Bareboat Charter Course: Wonderful or waste of time?

Put to the test

Caroline Strainig checks out a trail-blazing course developed specifically for would-be charterers.

Okay, so you’ve done a little sailing, and are dreaming of hiring a yacht somewhere. But you’re far from expert, and would love a little more in-depth instruction that will give you a leg up in terms of making your first charter as a skipper an enjoyable and stress-free affair.

Okay, maybe not – you’ve done 11 Sydney-Hobarts and are a gun skipper! – but it gives you an idea of the sort of person Sydney By Sail had in mind when they developed a new course recently.

‘The Bareboat Charter Course is geared to prepare first-time charterers on the requirements of skippering a yacht in sheltered waters,’ company GM Ed Penn explained.

‘It’s a sort of mini Yachtmaster. We started it three years ago because it was evident there was a gap in the market to provide more specific training for people with some sailing experience but limited charter experience.’

The course focusses on sailing technique, general operating procedures and passage planning. ToThe day I sat in all five students had recently done the Yachting Australia Introductory Course/Competent Crew Course with Sydney By Sail, which is an accredited Yachting Australia sail-training school in addition to operating a fleet of Hunter charter yachts on Sydney Harbour. All students said they hoped to bareboat, either in the immediate future or down the track.

Lots to learn
It wasn’t quite sure what to expect in terms of how much would be new to me, but quickly found that even though I had bareboated a number of times and seen dozens of production yachts there were still plenty of tips for me to file away in the memory bank.

Our instructor, Rick Kolodziej, a Royal Yachting Association-qualified Yachtmaster, started by giving us each a section of the yacht to explore and report on what we found in the way of safety equipment: lifejackets, flares, V-sheets, fire extinguishers, fire blankets, EPIRBs and emergency fuel shut-off and the like. One of the points that I was glad to be reminded of was the need to check what type of extinguisher it was – as in use powder and not foam on an electrical fire.

We also went over stove operation, basic radio protocol, electrical systems, seacocks, bilge pumps and basic engine checks.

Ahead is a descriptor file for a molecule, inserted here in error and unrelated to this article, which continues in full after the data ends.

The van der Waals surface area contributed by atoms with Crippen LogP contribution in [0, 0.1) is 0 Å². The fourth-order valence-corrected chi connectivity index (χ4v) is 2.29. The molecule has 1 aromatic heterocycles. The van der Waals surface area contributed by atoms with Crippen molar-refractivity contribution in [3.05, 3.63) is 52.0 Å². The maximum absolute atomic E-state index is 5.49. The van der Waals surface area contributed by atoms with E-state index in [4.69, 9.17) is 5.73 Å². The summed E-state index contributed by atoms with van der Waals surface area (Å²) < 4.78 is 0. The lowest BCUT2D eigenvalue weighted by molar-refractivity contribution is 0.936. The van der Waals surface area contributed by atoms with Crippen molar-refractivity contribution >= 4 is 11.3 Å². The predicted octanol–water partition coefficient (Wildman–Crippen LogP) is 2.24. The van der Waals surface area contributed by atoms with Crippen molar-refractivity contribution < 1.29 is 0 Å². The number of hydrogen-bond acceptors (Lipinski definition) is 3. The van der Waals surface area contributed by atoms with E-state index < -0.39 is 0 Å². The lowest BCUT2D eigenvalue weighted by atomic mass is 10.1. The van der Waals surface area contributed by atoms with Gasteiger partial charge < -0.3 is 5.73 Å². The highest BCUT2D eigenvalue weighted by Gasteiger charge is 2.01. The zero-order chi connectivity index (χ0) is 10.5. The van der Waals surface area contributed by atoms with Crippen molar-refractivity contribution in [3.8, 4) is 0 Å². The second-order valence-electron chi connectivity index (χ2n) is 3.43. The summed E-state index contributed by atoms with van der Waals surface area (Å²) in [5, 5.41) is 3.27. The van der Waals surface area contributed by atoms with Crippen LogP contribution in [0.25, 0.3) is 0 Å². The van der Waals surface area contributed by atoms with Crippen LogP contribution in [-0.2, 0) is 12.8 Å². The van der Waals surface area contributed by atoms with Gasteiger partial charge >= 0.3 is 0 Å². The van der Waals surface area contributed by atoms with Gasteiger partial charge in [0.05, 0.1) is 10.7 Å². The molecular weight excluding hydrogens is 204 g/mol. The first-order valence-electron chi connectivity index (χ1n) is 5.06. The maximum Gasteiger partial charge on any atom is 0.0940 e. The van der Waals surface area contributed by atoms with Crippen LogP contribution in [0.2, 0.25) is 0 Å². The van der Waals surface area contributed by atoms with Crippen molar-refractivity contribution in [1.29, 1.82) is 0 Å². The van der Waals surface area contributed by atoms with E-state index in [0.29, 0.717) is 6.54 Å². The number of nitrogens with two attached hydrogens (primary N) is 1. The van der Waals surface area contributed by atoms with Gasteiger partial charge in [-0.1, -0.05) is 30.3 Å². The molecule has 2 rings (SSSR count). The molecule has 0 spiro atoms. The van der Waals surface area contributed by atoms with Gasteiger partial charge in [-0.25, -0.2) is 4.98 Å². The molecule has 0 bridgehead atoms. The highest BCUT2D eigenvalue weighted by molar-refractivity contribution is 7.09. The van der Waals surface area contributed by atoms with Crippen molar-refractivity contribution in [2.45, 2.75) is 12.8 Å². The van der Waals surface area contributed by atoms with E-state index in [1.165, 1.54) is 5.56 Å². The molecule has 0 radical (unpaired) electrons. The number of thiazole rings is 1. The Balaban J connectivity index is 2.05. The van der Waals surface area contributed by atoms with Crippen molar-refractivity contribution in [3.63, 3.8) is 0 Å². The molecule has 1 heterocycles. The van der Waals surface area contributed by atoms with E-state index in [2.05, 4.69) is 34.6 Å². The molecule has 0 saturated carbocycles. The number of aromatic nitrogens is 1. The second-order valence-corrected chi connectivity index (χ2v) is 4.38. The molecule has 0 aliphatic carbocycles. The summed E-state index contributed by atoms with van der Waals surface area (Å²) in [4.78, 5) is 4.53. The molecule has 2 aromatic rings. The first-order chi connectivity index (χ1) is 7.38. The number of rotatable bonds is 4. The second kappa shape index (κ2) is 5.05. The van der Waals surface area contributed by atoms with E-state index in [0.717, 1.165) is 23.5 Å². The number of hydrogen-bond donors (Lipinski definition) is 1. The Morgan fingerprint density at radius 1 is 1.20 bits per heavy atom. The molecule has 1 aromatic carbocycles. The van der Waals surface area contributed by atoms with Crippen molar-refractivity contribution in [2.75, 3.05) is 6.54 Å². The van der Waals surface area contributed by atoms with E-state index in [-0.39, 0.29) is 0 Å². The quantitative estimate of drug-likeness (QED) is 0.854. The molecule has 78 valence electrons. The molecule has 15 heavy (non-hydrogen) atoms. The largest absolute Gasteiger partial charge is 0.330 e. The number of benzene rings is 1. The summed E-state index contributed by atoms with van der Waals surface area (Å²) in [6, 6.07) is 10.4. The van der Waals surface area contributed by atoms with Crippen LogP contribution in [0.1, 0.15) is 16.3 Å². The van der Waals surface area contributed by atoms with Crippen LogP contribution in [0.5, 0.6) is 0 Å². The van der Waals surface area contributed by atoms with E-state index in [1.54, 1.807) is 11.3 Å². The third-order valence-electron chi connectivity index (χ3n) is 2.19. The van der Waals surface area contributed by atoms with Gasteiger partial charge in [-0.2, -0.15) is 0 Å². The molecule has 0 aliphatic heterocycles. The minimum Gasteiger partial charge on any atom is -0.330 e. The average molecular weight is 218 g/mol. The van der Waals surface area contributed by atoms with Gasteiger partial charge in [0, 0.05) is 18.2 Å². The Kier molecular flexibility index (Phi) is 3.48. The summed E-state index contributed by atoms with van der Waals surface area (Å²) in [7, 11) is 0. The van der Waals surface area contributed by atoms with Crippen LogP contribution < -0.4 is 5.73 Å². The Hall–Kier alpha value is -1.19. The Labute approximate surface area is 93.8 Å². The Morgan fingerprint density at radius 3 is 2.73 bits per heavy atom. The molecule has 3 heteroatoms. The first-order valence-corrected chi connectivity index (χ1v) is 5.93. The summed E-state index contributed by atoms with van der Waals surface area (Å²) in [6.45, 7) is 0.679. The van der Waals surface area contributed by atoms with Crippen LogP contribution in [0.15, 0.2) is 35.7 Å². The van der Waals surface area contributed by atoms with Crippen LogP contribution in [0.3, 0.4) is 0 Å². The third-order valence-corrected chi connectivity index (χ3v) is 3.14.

Then it was out for a busy few hours on the water, practising general helming and sail trim, raising and dousing sail and reefing and anchoring. Aspects Rick emphasised in the latter included how much scope to use and how to check transit points so you know if you are dragging.

Back at the dock it was time to get out a chart, take a few bearings and discuss the sort of basic line-of-sight pilotage/navigation required to bareboat on Sydney Harbour or the Whitsundays.

Worthwhile or waste of time?
All the students said they enjoyed it and learned a lot, and I have no hesitation recommending the course for any would-be bareboater. If the demand is there, I’d like to see the concept taken even a stage further – making it two days with an overnight component and adding dinghy usage to the mix – but even in its present form it is still invaluable. A thumbs up to Sydney By Sail for developing it.

Sydney By Sail is a sail-training and yacht charter company operating a fleet of modern Hunter production yachts from the Festival Pontoon adjacent to the Australian National Maritime Museum at Darling Harbour. The principal is well-known racer and Olympian Matt Hayes.

For more information visit , email or ph (02) 9280 1110.

Part of a package
You can do the Bareboat Charter Course by itself for $295 or as part of an $1180 package ($200 saving) designed to take you from total novice to a reasonable level of competency. The package includes the YA Level 1 Introductory Course and YA Level 2 Competent Crew Course, a four-hour night sail and entry to four social races in addition to the bareboat course.

JPK 11.80 July 2024
M.O.S.S Australia
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JPK 11.80 July 2024